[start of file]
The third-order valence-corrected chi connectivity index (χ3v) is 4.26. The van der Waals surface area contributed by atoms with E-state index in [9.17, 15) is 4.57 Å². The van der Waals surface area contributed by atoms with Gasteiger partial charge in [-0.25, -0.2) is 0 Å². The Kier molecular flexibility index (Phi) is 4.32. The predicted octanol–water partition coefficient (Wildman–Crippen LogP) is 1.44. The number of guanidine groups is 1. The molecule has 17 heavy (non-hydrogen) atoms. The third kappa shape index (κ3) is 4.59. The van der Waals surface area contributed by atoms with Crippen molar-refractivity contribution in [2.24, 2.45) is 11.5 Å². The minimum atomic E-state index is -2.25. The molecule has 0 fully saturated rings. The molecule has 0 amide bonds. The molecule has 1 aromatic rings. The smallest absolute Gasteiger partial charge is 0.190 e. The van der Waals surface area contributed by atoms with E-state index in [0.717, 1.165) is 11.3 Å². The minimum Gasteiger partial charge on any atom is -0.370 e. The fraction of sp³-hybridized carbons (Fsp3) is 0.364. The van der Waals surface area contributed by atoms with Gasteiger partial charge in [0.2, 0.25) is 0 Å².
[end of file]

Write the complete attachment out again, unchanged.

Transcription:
The third-order valence-corrected chi connectivity index (χ3v) is 4.26. The van der Waals surface area contributed by atoms with E-state index in [9.17, 15) is 4.57 Å². The van der Waals surface area contributed by atoms with Gasteiger partial charge in [-0.25, -0.2) is 0 Å². The Kier molecular flexibility index (Phi) is 4.32. The predicted octanol–water partition coefficient (Wildman–Crippen LogP) is 1.44. The number of guanidine groups is 1. The molecule has 17 heavy (non-hydrogen) atoms. The third kappa shape index (κ3) is 4.59. The van der Waals surface area contributed by atoms with Crippen molar-refractivity contribution in [2.24, 2.45) is 11.5 Å². The minimum atomic E-state index is -2.25. The molecule has 0 fully saturated rings. The molecule has 0 amide bonds. The molecule has 1 aromatic rings. The smallest absolute Gasteiger partial charge is 0.190 e. The van der Waals surface area contributed by atoms with E-state index in [0.717, 1.165) is 11.3 Å². The minimum Gasteiger partial charge on any atom is -0.370 e. The fraction of sp³-hybridized carbons (Fsp3) is 0.364. The van der Waals surface area contributed by atoms with Gasteiger partial charge in [0.2, 0.25) is 0 Å².